Representational image. India exports over 70 percent of the coffee it produces. (Source: ShutterStock)
A bumper harvest of coffee will help India to recover lost ground in exports amid fears of a global shortage and higher prices triggered by a crop shortfall in Brazil, the world’s biggest coffee producer.
India exports over 70 percent of its coffee production.
The price of arabica coffee futures, a global benchmark, hit a seven-year high of $2.07 per pound towards the end of July as severe frost hit coffee plantations in Brazil, which had already expected a lower crop because 2021 is an off-year for the country’s production. Although prices have eased to about $1.76 per pound, they are still 40 percent higher than at the start of the year.
India’s coffee production was 12 percent higher at 334,000 tonnes in 2020-21, according to data from the Coffee Board. Almost 70 percent of India’s production is robusta coffee, which increased 11 percent from the previous year to 235,000 tonnes. Arabica crop output in India has stagnated in the range of 90,000 to 100,000 tonnes.
Robusta coffee prices rose in tandem with arabica prices in July, crossing the $2,000 per tonne mark. It hovers at about $1,770 per tonne at present.
“If the prices continue to remain high, it will be a good year for Indian coffee exports. Already we have shipped more coffee than last year, which was bad for the industry with the outbreak of Covid-19,” said Ramesh Rajah, president of the Coffee Exporters’ Association.
India’s coffee exports climbed 10 percent to 226,177 tonnes in the January 1 to August 5 period from a year earlier. In Europe, the main export destination for Indian coffee, out-of-home consumption was hit badly by the pandemic in 2020. Italy, Germany and Belgium are the top three buyers of Indian coffee.
“More cafes are opening up and the situation is improving gradually in the European countries. The government has targeted $1 billion in export of coffee, which is tough. We achieved around $750 million in 2020,” Rajah said.
India’s coffee exports dropped 12 percent to 306,387 tonnes in 2020, one of the lowest in recent times.
However, increasing freight charges and the lack of empty containers continue to worry exporters, although the situation isn’t as bad as it was last year. According to some exporters, freight charges to Europe from Vietnam and Indonesia, two major robusta coffee producers, are higher than from India at present. India also has the advantage of being able to access containers used for importing raw cashew to export coffee.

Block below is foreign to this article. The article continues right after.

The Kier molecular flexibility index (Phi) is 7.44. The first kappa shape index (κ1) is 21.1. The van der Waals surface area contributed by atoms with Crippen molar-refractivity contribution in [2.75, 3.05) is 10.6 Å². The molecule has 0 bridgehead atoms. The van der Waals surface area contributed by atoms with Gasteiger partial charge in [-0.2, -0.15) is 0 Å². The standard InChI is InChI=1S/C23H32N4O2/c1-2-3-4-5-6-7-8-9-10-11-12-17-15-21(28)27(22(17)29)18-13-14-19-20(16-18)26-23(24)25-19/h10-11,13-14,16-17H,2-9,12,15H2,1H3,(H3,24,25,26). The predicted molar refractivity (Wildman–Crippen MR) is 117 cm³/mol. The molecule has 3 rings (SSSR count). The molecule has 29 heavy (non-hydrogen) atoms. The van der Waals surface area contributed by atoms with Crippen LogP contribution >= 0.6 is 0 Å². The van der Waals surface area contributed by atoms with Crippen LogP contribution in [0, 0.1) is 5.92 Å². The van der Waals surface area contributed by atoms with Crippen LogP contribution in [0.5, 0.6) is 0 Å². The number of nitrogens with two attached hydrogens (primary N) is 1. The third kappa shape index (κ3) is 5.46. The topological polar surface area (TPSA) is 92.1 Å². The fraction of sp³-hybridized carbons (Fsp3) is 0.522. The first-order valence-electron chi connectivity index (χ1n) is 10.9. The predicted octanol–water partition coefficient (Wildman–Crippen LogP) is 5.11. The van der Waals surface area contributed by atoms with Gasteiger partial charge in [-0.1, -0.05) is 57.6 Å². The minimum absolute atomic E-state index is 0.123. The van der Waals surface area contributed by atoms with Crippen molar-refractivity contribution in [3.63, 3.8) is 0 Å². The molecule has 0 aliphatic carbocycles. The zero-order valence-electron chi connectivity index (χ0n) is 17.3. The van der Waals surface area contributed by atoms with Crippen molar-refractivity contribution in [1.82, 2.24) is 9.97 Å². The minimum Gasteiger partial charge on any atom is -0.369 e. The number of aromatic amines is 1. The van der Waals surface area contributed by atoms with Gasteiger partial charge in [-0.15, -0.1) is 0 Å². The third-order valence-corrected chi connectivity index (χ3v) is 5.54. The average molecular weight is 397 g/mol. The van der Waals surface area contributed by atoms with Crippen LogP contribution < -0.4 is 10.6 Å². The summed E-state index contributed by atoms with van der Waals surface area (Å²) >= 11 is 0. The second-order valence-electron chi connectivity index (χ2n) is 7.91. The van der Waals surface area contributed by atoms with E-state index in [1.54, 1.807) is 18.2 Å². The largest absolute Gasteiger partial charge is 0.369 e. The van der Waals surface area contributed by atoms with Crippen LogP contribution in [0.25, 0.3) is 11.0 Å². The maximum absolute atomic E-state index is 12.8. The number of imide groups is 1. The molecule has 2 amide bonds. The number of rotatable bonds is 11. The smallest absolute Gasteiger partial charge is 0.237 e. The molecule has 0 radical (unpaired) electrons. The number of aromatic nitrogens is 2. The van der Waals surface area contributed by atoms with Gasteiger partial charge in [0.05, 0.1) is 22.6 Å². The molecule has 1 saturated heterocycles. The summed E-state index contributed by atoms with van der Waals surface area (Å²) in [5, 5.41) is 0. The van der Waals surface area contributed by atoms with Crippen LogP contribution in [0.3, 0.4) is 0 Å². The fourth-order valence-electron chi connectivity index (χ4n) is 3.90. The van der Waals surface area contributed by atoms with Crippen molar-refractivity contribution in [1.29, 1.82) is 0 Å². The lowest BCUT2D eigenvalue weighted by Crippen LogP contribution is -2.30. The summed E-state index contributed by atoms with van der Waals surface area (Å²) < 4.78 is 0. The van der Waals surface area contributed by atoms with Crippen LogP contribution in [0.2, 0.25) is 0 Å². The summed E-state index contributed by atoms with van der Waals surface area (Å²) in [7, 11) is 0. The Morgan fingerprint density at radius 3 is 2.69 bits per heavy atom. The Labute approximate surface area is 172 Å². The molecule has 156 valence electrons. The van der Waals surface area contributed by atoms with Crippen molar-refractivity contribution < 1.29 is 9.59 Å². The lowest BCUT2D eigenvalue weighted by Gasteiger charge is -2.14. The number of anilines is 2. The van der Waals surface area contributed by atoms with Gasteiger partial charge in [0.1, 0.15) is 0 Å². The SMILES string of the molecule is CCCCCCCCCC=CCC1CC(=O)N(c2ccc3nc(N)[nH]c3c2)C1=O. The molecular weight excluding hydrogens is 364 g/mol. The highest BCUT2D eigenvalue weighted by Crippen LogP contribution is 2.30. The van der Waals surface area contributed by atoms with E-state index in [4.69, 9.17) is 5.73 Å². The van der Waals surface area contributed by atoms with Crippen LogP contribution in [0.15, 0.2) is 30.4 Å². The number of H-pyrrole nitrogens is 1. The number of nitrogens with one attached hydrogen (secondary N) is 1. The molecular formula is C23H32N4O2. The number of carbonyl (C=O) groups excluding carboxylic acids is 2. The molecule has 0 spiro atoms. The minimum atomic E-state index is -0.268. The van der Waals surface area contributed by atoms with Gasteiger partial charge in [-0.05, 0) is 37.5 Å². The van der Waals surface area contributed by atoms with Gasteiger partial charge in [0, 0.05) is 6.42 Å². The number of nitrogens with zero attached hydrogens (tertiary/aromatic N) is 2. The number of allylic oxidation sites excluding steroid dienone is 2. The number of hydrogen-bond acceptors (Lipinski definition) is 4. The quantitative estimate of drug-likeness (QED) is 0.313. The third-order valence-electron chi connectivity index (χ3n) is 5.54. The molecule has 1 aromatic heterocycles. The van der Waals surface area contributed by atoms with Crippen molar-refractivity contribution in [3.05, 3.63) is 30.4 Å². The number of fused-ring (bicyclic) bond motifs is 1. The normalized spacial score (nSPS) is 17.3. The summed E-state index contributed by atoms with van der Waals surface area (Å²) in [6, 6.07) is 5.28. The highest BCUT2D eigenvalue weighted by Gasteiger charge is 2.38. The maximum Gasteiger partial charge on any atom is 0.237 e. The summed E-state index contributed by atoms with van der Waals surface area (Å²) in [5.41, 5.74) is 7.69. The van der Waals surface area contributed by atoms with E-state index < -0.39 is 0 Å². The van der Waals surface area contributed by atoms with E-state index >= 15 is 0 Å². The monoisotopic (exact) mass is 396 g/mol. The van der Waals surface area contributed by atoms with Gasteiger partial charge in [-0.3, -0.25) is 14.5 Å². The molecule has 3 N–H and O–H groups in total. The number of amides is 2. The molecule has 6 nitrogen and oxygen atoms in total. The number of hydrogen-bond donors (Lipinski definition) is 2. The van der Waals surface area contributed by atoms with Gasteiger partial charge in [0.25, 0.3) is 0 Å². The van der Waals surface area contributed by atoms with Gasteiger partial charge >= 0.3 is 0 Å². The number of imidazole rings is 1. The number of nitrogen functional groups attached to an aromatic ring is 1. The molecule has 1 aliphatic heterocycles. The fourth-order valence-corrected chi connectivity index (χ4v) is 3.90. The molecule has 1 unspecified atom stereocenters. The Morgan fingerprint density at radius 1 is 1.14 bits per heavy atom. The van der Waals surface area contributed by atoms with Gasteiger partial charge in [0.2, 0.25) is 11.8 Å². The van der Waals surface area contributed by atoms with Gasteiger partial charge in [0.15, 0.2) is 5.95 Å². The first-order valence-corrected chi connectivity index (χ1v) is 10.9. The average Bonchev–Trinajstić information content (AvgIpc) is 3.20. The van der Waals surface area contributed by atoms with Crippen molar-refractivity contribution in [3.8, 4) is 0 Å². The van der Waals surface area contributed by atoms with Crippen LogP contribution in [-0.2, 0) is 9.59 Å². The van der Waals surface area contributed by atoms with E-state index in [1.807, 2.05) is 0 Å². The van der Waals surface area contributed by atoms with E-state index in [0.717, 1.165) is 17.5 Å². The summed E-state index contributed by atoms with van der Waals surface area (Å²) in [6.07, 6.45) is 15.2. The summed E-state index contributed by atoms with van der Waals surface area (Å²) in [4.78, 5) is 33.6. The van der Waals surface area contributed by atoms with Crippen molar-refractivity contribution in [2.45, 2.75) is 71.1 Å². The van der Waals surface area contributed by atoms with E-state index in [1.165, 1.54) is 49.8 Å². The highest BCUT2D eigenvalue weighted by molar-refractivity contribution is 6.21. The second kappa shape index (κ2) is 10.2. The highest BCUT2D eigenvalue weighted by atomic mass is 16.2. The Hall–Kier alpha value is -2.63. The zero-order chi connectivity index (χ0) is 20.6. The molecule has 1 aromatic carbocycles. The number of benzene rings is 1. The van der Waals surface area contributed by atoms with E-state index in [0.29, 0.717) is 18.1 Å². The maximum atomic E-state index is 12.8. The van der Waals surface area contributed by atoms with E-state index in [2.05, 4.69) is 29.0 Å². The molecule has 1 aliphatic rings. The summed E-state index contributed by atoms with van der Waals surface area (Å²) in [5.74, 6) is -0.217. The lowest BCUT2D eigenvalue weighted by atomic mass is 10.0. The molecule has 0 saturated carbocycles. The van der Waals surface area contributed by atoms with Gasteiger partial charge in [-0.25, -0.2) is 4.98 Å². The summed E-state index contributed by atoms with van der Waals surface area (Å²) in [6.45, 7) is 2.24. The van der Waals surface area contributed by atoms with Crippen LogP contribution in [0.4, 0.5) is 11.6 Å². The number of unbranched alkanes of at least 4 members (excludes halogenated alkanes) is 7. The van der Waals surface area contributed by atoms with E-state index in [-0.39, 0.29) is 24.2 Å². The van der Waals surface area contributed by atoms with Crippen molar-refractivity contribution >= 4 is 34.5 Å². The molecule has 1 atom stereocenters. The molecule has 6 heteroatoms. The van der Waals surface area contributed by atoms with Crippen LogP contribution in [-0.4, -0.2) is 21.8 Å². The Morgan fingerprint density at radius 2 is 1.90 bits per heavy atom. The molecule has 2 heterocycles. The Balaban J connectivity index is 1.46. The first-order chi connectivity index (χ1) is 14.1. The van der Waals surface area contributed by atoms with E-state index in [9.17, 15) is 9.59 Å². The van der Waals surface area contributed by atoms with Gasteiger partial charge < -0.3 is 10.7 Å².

Coffee growers are holding on to their stock, expecting prices to go up further.
“It has become difficult to source coffee beans for processing and export from both world and domestic markets. While there is a shortage of arabica beans, robusta growers are not selling much in anticipation of higher prices,” said N. Sathappan, director of SLN Coffee, based in Coorg.
With insufficient availability of arabica, blenders may use more robusta, which could be good for Asian countries. India’s stock of arabica is virtually over while growers still hold robusta, which they may release as prices go up.
“We expect a higher robusta crop next year too as the plantations have received good summer rains,” said T.T. John, a member of the Coffee Board. “If there is no unusually heavy rainfall during this monsoon, then the robusta output may go up by 15 percent.”
Coffee Board’s post-blossom estimate for 2021-22 pegs output at 369,000 tonnes, of which 260,700 tonnes would be of the robusta variety.
Producers expect coffee prices to remain high in the short to medium term as output will trail consumption. The US Department of Agriculture (USDA) forecast world coffee production for 2021/22 will decline by 11 million bags (each bag of 60 kg) to 164.8 million due to the combined effect of the off‐year of the biennial production cycle and adverse weather in Brazil.
The USDA predicted global consumption of coffee to rise by 1.8 million bags to 165 million bags, with the largest gains from the European Union, the US and Brazil.